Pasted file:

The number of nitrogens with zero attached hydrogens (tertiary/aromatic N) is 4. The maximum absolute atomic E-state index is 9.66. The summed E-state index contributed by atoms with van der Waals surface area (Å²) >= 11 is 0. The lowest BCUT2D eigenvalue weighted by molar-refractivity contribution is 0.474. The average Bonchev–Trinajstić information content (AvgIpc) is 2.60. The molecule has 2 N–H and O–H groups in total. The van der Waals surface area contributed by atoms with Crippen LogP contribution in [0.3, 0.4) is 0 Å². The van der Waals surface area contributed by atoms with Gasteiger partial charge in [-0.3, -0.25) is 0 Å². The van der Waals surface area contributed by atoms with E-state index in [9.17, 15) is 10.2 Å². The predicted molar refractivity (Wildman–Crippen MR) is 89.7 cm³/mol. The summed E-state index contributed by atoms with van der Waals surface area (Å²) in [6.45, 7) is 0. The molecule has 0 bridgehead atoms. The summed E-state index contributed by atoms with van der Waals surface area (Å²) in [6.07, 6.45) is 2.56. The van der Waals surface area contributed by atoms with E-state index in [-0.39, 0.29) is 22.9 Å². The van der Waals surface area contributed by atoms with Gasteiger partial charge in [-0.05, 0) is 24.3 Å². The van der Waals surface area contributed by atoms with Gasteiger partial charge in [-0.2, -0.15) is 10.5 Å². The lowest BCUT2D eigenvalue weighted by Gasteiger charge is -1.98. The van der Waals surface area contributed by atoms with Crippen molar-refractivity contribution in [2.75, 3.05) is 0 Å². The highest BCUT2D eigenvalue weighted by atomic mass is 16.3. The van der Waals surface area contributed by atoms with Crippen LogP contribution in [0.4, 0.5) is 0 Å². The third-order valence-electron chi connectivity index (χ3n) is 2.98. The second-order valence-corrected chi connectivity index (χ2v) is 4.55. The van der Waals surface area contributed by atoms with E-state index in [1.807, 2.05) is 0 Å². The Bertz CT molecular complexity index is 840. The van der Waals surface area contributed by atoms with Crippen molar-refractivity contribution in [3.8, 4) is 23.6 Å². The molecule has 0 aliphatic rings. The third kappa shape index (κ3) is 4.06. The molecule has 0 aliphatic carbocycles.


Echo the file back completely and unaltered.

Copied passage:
The number of nitrogens with zero attached hydrogens (tertiary/aromatic N) is 4. The maximum absolute atomic E-state index is 9.66. The summed E-state index contributed by atoms with van der Waals surface area (Å²) >= 11 is 0. The lowest BCUT2D eigenvalue weighted by molar-refractivity contribution is 0.474. The average Bonchev–Trinajstić information content (AvgIpc) is 2.60. The molecule has 2 N–H and O–H groups in total. The van der Waals surface area contributed by atoms with Crippen LogP contribution in [0.3, 0.4) is 0 Å². The van der Waals surface area contributed by atoms with Gasteiger partial charge in [-0.3, -0.25) is 0 Å². The van der Waals surface area contributed by atoms with E-state index in [9.17, 15) is 10.2 Å². The predicted molar refractivity (Wildman–Crippen MR) is 89.7 cm³/mol. The summed E-state index contributed by atoms with van der Waals surface area (Å²) in [6.45, 7) is 0. The molecule has 0 bridgehead atoms. The summed E-state index contributed by atoms with van der Waals surface area (Å²) in [6.07, 6.45) is 2.56. The van der Waals surface area contributed by atoms with E-state index in [-0.39, 0.29) is 22.9 Å². The van der Waals surface area contributed by atoms with Gasteiger partial charge in [-0.05, 0) is 24.3 Å². The van der Waals surface area contributed by atoms with Gasteiger partial charge in [-0.2, -0.15) is 10.5 Å². The lowest BCUT2D eigenvalue weighted by Gasteiger charge is -1.98. The van der Waals surface area contributed by atoms with Crippen molar-refractivity contribution in [2.75, 3.05) is 0 Å². The highest BCUT2D eigenvalue weighted by atomic mass is 16.3. The van der Waals surface area contributed by atoms with Crippen LogP contribution in [0.4, 0.5) is 0 Å². The third-order valence-electron chi connectivity index (χ3n) is 2.98. The second-order valence-corrected chi connectivity index (χ2v) is 4.55. The van der Waals surface area contributed by atoms with E-state index in [1.807, 2.05) is 0 Å². The Bertz CT molecular complexity index is 840. The van der Waals surface area contributed by atoms with Crippen molar-refractivity contribution in [3.8, 4) is 23.6 Å². The molecule has 0 aliphatic rings. The third kappa shape index (κ3) is 4.06. The molecule has 0 aliphatic carbocycles.